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The danger zone

January 26, 2010

My son has turned rambunctious. And suddenly we’re dealing with the recklessness of toddlerhood, a thing that goes bump no matter what time it is.

Jack spends much of his day bouncing off the walls. Literally. When he runs at top speed, with crazy eyes and a wild holler, the walls help him change directions and maintain an upright position. Watching him, I’m reminded of Pong and bumper cars . Too bad everything in the house isn’t encircled with rubber.

Last week he dived off the arm of the sofa — on purpose, as far as I could tell. It was a nasty fall that landed him face to the floor and screaming, and a bit of his forehead quickly swelled into a goose egg.

It wasn’t his first knot or fall, but it outranked the others. We got out a flashlight and studied his pupils. Then, while we watched for signs of strange behavior, he gave a hesitant, sleepy grin and started to nod off – two hours before his bedtime.

I was sure this spelled a concussion. But how can you tell? Jack doesn’t know the president’s name or what day it is. And he’ll say “two” even if you’re holding up all of your fingers. My battery of questions included “What sound does a cow make?” and “Do you like dogs?” He responded appropriately and then stayed up until ten, and I stopped worrying.

On Sunday morning he had another great fall, this one bloody. It  started and ended on the floor in a series of trips and turns that covered a distance of several yards. I scooped him up and found a gash in his forehead. Gushing – and not with compliments.

He got a pacifier and his first butterfly bandages – stitches would have scarred him more, physically and otherwise – and all was well. Within an hour he was careening around the house again, narrow misses abounding.

I was never a graceful kid, but I was aware of it and so was also fearful of falling, afraid of skating and running and bats and balls and any combinations thereof. (Sometime I’ll share my greatest moments in sports history, but I’m not ready to confront them yet.)

I’ve always felt I ought to be more adventuresome. But watching Jack, and remembering the gashes and sprains and burns and breaks my parents had to tend to, I’m not so sure. Now I’m just hoping that Jack either starts to take after me in the fear department, or after someone else in the realm of coordination.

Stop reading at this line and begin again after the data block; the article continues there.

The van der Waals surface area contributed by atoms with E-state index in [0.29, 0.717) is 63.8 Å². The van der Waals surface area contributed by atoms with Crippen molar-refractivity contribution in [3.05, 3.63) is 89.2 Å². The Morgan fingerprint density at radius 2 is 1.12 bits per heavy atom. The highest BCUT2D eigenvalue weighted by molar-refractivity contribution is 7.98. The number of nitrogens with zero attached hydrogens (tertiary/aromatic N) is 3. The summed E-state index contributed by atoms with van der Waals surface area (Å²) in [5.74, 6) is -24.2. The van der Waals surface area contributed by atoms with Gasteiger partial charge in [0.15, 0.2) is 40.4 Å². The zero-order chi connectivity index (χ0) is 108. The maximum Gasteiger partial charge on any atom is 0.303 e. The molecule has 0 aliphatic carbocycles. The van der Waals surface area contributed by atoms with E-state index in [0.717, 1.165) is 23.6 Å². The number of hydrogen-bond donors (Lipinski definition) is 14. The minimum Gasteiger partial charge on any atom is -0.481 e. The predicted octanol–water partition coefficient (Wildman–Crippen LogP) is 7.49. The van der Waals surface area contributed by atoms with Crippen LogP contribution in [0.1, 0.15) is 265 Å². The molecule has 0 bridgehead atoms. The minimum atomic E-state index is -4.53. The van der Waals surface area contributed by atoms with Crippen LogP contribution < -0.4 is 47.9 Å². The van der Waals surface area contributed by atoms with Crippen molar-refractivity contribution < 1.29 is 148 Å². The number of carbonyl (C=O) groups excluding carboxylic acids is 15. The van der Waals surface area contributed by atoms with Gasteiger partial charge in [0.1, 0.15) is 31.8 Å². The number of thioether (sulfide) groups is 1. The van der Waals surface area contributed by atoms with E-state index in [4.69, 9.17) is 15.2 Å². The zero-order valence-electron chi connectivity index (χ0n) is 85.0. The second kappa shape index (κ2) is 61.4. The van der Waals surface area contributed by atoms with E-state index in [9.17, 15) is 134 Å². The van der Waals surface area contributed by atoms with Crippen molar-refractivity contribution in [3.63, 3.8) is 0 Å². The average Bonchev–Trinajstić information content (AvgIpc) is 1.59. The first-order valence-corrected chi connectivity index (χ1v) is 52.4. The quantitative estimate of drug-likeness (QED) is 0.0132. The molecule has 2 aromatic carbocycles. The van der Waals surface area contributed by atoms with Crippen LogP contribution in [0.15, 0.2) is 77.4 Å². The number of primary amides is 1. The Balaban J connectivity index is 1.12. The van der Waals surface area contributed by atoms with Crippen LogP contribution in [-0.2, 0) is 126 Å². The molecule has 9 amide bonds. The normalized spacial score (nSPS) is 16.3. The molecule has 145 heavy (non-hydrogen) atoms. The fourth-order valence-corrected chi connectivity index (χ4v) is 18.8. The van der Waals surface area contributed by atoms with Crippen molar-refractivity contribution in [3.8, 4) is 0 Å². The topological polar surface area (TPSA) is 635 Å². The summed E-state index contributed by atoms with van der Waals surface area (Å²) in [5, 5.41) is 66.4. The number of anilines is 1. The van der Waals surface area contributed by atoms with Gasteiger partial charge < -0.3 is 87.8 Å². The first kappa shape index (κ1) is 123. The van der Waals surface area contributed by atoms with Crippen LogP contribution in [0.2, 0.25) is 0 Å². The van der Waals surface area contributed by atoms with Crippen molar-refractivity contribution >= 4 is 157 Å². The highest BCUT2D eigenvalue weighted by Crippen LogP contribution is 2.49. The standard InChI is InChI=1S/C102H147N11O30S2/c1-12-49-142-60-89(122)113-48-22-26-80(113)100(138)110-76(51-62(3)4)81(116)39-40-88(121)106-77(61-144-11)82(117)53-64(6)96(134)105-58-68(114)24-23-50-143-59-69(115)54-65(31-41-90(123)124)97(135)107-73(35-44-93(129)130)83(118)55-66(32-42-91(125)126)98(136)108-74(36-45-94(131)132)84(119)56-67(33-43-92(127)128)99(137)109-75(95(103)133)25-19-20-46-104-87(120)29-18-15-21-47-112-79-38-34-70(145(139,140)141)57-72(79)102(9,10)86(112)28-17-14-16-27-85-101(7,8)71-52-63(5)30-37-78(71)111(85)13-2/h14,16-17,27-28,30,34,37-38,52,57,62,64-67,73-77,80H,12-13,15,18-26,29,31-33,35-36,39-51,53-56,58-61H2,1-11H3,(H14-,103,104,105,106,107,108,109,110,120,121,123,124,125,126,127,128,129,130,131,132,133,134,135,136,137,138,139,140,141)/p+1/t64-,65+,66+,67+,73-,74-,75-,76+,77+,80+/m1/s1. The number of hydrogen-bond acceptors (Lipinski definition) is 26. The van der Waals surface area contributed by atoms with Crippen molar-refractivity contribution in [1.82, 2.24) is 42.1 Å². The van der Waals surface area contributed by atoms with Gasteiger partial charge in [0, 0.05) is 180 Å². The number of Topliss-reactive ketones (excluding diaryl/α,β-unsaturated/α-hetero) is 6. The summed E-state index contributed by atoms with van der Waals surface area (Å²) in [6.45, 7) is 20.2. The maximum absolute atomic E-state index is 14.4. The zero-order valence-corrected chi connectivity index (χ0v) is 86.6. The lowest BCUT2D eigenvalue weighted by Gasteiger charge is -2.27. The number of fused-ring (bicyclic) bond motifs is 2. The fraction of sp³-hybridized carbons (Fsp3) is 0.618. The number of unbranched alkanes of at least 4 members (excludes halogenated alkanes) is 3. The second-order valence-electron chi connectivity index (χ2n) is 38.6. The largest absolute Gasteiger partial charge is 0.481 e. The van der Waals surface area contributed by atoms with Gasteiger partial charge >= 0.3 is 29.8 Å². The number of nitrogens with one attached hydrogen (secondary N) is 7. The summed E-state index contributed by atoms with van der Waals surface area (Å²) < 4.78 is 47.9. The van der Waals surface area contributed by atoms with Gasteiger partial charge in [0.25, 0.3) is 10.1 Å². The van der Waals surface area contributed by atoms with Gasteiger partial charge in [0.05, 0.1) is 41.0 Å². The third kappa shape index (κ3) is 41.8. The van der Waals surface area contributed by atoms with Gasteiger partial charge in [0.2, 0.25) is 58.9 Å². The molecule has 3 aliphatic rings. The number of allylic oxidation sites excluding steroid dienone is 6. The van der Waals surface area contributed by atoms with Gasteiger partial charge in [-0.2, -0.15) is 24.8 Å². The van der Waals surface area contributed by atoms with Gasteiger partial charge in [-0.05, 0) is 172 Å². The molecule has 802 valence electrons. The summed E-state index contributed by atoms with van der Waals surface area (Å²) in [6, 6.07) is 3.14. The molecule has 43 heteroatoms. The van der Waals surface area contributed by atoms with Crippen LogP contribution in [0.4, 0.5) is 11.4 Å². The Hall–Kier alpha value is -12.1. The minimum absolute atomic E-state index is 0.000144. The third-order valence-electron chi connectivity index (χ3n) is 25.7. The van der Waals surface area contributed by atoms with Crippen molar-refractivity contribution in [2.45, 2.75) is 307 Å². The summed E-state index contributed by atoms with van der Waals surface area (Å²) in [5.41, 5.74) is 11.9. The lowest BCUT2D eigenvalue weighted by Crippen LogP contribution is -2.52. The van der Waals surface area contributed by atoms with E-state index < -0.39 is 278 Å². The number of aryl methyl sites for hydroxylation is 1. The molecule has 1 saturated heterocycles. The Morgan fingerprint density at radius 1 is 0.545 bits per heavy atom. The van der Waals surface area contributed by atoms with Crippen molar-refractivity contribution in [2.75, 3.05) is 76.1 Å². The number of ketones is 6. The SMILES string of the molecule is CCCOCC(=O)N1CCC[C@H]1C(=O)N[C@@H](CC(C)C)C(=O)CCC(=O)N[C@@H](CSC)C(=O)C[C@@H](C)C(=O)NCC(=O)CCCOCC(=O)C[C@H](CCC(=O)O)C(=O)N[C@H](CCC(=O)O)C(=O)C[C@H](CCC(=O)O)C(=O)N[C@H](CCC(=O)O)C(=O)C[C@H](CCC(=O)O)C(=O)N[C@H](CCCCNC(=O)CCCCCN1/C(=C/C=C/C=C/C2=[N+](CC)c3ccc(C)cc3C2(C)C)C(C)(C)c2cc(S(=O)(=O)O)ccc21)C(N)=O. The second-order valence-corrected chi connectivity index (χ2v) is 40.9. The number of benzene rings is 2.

(I’m sure it goes without saying that I blame his father?)

6 Comments leave one →
  1. crnnoel permalink
    January 27, 2010 12:19 am

    Both of my kids are the same way, and it makes me insane!
    I also blame their father 🙂

  2. January 27, 2010 2:39 pm

    Randy told me that he saw y’all at IGA and that Jack had a “boo boo” on his head (Randy probably didn’t use the word “boo boo,” but I am).

    He sounds like he is becoming quite the feisty, active little man. WATCH OUT!

    And I too blame Don. And I blame Randy for Hayden’s level of activity as well as Hayden’s sleep “issues” (the issue being that he doesn’t need much sleep). Stupid genetic traits.

  3. January 28, 2010 1:46 am

    Husband and I are both nervous Nellies and our older son seems to take after us. We spend a fair amount of time wondering if we’ve made him neurotic. Your lovely post reminds me that we moms never have a shortage of things to be concerned about: you that your son takes too many risks; me that mine takes too few.

    Thank you so much for visiting my blog, especially because it gave me the chance to find yours! I love your writing style and your story-telling. Pleased to “meet” you.

  4. February 4, 2010 2:37 am

    So much of what you said reminds me of my little guy. Only he’s not sooo little at 6 and he’s still bouncing of things…usually one of the couches or the kitchen door. What you said about the direction change and still remaining upright…hilarious and so true. ha!

  5. February 4, 2010 3:41 pm

    Oh boy oh boy oh boy do I know all about the bumps and gashes. With three boys in the house it’s a free-for-all around here. Bites and hair-pulling, friendly wrestling that ends up in a skinned knee or some rug burn. It’s all I can do to keep them quasi-safe around here. We’ve managed pretty well so far. Only one trip to the ER–though I think it is simply due to LUCK. Plain ol’ luck.

    Sincerely, I’m amazed our youngest still has all his teeth for the amount of times he’s whacked his face on the stairs, the tub, the floor. I’m amazed that he still has a bottom lip, for that matter, as the teeth always go THROUGH the lip when he takes a header. Ouch!

  6. February 7, 2010 2:34 pm

    I love that you asked him questions……(lol)!
    Be prepared for more spills and injuries. We already had a set of chin stitches here and narrowly missed a few others.
    Thank God, their heads are pretty hard!

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